Smile Club, Leeds Playhouse

THEATRE | Smile Club at Leeds Playhouse

Red Ladder’s Smile Club at Leeds Playhouse. Review by Rose George.

No matter how many times Margaret Atwood tells people that she based every awful thing in the Handmaid’s Tale on things that have happened, she is not believed. We cannot believe it because we do not want to. Yet upstairs at the National Gallery of Scotland, I peered in amazement at a display case that held two iron contraptions. Scold’s Bridles: hard metal clamped around the jaw of a woman who talked too much, or at all.

I look overseas and see US officials pass laws to make abortion illegal even after rape or incest; and several states decide that it is illegal when a heartbeat can be detected (how sweet, that these are known as “heartbeat bills.”) I look homewards and see women deplatformed and abused and attacked for daring to say that a woman is an adult human female (the dictionary definition) and that sex is binary.

And every time I set foot outside my door to go running, I know that my head will be constantly calculating for my safety, watching, being alert for any possibility. I tell male running friends that a man looking at me for a fraction too long means I cannot dismiss him from my thoughts for the next several miles of running: is he following? Will he wait for me? Am I safe?

Being a woman in a world of men is to endless perform a series of accommodations and negotations. Every woman knows that. With all this going on, why on earth would I want to go and watch more of it on stage?

But I did, and I’m glad I did. Smile Club is billed as a feminist dystopian thriller. Co-written by Andrea Heaton and Adam Z. Robinson, and directed by Rod Dixon, the Red Ladder production stars Heaton in an astonishing one-woman, 80-minute performance that is by turns shocking, mesmerizing, depressing and yes, funny.

I didn’t expect to be gripped by a monologue, but I listen to audiobooks for hours – which are monologues – and Heaton uses the devices that audiobooks use: she transforms herself with voice and tone and gesture, economically, but powerfully. Her main character is Lisa Godwin, a woman having a bad day who accidentally committed violence against a man who we have all met: he is the one who says “cheer up love,” “give us a smile” and all the insidious phrases that could be dressed up as compliments if they weren’t, as Heaton says, actually commands. Heaton says the idea for the show came from a real incident where a railway official in a train station wouldn’t let a woman through the barrier until she had given him a smile.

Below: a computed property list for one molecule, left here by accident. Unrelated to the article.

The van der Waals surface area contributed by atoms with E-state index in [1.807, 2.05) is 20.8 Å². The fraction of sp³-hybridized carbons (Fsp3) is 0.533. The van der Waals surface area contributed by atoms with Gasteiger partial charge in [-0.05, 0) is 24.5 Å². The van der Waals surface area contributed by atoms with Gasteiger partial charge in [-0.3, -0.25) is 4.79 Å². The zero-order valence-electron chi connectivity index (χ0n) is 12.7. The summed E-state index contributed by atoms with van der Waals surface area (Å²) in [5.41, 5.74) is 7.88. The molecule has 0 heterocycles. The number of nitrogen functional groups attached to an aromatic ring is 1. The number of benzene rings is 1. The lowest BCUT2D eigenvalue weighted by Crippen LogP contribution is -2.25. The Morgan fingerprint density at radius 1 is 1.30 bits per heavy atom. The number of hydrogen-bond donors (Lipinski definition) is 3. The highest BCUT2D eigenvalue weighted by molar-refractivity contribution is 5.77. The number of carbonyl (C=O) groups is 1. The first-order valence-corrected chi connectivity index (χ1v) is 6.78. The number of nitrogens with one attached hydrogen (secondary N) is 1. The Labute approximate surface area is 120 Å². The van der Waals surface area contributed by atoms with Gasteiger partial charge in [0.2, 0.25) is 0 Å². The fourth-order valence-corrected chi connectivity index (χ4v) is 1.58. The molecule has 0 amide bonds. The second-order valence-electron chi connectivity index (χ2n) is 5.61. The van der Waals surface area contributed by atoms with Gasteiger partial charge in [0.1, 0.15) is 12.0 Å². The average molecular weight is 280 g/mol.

For her transgression, Lisa has been committed to a Smile Club, an enclosed institution for errant women, where “pro-smile executives” batter them into submission – and submission is bending and flexing to men’s desires, no matter what — with suffocating cheery malignity. Heaton’s creation of Paula, the pro-smile executive, is wonderful: think Aunt Lydia blended with Alison Steadman and you get the gist. She is wonderful, but also educational despite herself: Paula stands for the sad truth that women can be complicit in the treading-down of women. I have seen grandmothers and mothers teach their daughters that they are dirty because they have periods. FGM is an operation of women.

Godwin’s abasement and bewilderment is cleverly and carefully done. She cannot believe the truth of what is happening, but then it is beaten into her. The appalling power of false niceness is emphasised by sound designer Ed Heaton’s sinister jingles and infomercials; and the falsity of the cheer is clear from the harsh metal stage setting. Bonhomie in a bunker.

There are a couple of false notes: a male character who is too crude and obvious (but gets laughter from the audience); and an introduction of an uprising which seems rushed and does not fit the sophisticated subtlety of the rest. But they are only brief notes: script, setting and performance are all fabulous, and you will not forget Smile Club in a hurry.

I left the theatre thinking hard. Lisa is shocked by how quickly her life is restricted and diminished. But we are all living in diminished times, where populists can lie and be racists and lose no popularity and where women’s rights are still consistently under attack. Every woman I know has been harassed or assaulted, at least once. We all get heckled and cat-called and whistled at. We are used to it, but we shouldn’t be. Lisa was thrown into the boiling water of Smile Club: but we are the frogs, perhaps, who do not notice the temperature rising.

Smile Club plays in Leeds Playhouse’s Bramall Rock Void until 7 March ahead of a UK tour.

Captioning Information

The Difference Engine enables d/Deaf audiences to receive captions on their own mobile device and is available for all performances of Smile Club. If you use captioning, you will need to need to download The Difference Engine app on your smartphone or device. When you arrive at the theatre you will be able to connect to the Difference Engine Network.